Migrate from ASP.NET Core 2.2 to 3.0

By Scott Addie and Rick Anderson

This article explains how to update an existing ASP.NET Core 2.2 project to ASP.NET Core 3.0.

Prerequisites

Update the project file

  • Set the Target Framework Moniker (TFM) to netcoreapp3.0:

    <TargetFramework>netcoreapp3.0</TargetFramework>
    
  • Remove any <PackageReference> to the Microsoft.AspNetCore.All or Microsoft.AspNetCore.App metapackage.

  • Update the Version attribute on remaining <PackageReference> elements for Microsoft.AspNetCore.* packages to the current preview (for example, 3.0.0-preview5-19227-01).

    If there's no 3.0 version of a package, the package might have been deprecated in 3.0. Many of these packages are part of Microsoft.AspNetCore.App and shouldn't be referenced individually. For a preliminary list of packages no longer produced in 3.0, see Stop producing packages for shared framework assemblies in 3.0 (aspnet/AspNetCore #3756). The shared framework is the set of assemblies (.dll files) that are installed on the machine and referenced by Microsoft.AspNetCore.App. For more information, see The shared framework.

  • The assemblies for several notable components were removed from Microsoft.AspNetCore.App in 3.0. Add <PackageReference> elements if you're using APIs from packages listed in Assemblies being removed from Microsoft.AspNetCore.App 3.0 (aspnet/AspNetCore #3755).

    Examples of removed components include:

    • Microsoft.AspNet.WebApi.Client
    • Microsoft.EntityFrameworkCore
    • System.Data.SqlClient

    The list of assemblies shipping in Microsoft.AspNetCore.App hasn't been finalized and will change before 3.0 RTM.

    Consider the following code:

    var branches = await response.Content.ReadAsAsync<IEnumerable<GitHubBranch>>();
    

    The ReadAsAsync method called in the preceding code is included in Microsoft.AspNet.WebApi.Client. Install the Microsoft.AspNet.WebApi.Client NuGet package to resolve the compilation issue in 3.0.

  • Add Json.NET support.

  • Projects default to the in-process hosting model in ASP.NET Core 3.0 or later. You may optionally remove the <AspNetCoreHostingModel> property in the project file if its value is InProcess.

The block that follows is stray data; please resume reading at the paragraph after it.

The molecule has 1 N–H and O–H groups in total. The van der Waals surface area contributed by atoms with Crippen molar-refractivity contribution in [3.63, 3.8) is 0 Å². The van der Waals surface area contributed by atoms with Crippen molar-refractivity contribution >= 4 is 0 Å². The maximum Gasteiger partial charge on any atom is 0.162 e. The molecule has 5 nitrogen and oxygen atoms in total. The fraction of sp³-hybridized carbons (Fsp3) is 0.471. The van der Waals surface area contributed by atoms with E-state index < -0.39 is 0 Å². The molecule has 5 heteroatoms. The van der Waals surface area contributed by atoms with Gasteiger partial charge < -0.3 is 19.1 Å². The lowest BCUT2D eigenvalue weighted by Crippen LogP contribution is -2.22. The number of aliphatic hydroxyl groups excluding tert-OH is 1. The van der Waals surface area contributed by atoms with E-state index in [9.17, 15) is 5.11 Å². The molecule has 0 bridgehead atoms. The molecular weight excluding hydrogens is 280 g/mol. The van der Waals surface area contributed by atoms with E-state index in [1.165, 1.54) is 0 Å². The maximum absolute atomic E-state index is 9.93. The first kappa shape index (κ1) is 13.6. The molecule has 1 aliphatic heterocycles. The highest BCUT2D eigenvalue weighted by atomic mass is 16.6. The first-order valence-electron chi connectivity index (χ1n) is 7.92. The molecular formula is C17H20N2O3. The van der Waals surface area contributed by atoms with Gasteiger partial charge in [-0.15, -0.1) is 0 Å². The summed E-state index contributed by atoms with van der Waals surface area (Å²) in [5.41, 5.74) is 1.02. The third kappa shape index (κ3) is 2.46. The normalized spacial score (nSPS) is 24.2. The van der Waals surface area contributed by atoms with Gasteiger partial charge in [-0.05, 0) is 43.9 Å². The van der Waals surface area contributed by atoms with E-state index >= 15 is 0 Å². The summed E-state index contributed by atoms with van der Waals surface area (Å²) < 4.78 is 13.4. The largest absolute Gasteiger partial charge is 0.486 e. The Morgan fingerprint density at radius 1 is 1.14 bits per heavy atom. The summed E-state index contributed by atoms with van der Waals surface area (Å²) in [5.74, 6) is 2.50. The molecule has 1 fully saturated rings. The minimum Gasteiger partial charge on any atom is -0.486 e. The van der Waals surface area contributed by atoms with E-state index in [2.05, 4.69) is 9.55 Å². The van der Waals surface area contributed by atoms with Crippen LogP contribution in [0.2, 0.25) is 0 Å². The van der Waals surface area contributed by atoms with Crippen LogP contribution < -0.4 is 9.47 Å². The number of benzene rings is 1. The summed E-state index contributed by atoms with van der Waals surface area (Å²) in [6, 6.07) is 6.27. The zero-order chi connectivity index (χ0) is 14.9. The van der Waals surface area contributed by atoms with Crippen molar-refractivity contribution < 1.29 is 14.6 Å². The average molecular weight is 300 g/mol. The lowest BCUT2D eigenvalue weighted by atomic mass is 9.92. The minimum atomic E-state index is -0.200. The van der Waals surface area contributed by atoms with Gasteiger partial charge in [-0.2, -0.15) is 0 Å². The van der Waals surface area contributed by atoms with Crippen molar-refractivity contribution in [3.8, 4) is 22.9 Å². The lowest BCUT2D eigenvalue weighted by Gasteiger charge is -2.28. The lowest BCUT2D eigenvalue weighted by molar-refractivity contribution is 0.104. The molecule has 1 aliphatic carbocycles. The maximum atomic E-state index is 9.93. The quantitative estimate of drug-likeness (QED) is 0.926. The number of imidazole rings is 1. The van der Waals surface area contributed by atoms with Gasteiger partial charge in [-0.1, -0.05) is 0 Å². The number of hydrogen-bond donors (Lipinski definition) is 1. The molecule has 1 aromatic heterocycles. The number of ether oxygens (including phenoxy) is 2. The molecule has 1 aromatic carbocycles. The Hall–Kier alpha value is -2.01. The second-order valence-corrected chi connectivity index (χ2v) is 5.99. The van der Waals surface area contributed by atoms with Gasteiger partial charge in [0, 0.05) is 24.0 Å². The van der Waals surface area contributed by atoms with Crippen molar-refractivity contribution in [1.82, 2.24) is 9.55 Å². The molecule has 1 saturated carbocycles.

Json.NET support

As part of the work to improve the ASP.NET Core shared framework, Json.NET has been removed from the ASP.NET Core shared framework.

To use Json.NET in an ASP.NET Core 3.0 project:

  • Add a package reference to Microsoft.AspNetCore.Mvc.NewtonsoftJson.

  • Update Startup.ConfigureServices to call AddNewtonsoftJson.

    services.AddMvc()
        .AddNewtonsoftJson();
    

    AddNewtonsoftJson is compatible with the new MVC service registration methods:

    • AddRazorPages
    • AddControllersWithViews
    • AddControllers
    services.AddControllers()
        .AddNewtonsoftJson();
    

    Json.NET settings can be set in the call to AddNewtonsoftJson:

    services.AddMvc()
        .AddNewtonsoftJson(options =>
               options.SerializerSettings.ContractResolver =
                  new CamelCasePropertyNamesContractResolver());
    

MVC service registration

ASP.NET Core 3.0 adds new options for registering MVC scenarios inside Startup.ConfigureServices.

Three new top-level extension methods related to MVC scenarios on IServiceCollection are available. Templates use these new methods instead of UseMvc. However, AddMvc continues to behave as it has in previous releases.

The following example adds support for controllers and API-related features, but not views or pages. The API template uses this code:

public void ConfigureServices(IServiceCollection services)
{
    services.AddControllers();
}

The following example adds support for controllers, API-related features, and views, but not pages. The Web Application (MVC) template uses this code:

public void ConfigureServices(IServiceCollection services)
{
    services.AddControllersWithViews();
}

The following example adds support for Razor Pages and minimal controller support. The Web Application template uses this code:

public void ConfigureServices(IServiceCollection services)
{
    services.AddRazorPages();
}

The new methods can also be combined. The following example is equivalent to calling AddMvc in ASP.NET Core 2.2: